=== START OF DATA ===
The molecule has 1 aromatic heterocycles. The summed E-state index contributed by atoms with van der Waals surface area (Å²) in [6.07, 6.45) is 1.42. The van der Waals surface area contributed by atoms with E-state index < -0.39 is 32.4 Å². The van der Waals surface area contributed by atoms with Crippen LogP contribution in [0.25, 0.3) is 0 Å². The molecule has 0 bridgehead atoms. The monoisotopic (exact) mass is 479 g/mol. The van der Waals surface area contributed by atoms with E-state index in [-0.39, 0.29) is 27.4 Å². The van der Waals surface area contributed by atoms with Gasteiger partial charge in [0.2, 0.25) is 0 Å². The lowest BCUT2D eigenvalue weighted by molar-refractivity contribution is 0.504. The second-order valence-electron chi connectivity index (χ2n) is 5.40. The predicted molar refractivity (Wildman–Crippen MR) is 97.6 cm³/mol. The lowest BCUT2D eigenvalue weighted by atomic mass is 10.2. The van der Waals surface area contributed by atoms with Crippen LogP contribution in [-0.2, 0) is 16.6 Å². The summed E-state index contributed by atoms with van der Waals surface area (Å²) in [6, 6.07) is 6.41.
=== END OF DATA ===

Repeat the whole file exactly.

The molecule has 1 aromatic heterocycles. The summed E-state index contributed by atoms with van der Waals surface area (Å²) in [6.07, 6.45) is 1.42. The van der Waals surface area contributed by atoms with E-state index < -0.39 is 32.4 Å². The van der Waals surface area contributed by atoms with Crippen LogP contribution in [0.25, 0.3) is 0 Å². The molecule has 0 bridgehead atoms. The monoisotopic (exact) mass is 479 g/mol. The van der Waals surface area contributed by atoms with E-state index in [-0.39, 0.29) is 27.4 Å². The van der Waals surface area contributed by atoms with Gasteiger partial charge in [0.2, 0.25) is 0 Å². The lowest BCUT2D eigenvalue weighted by molar-refractivity contribution is 0.504. The second-order valence-electron chi connectivity index (χ2n) is 5.40. The predicted molar refractivity (Wildman–Crippen MR) is 97.6 cm³/mol. The lowest BCUT2D eigenvalue weighted by atomic mass is 10.2. The van der Waals surface area contributed by atoms with Crippen LogP contribution in [-0.2, 0) is 16.6 Å². The summed E-state index contributed by atoms with van der Waals surface area (Å²) in [6, 6.07) is 6.41.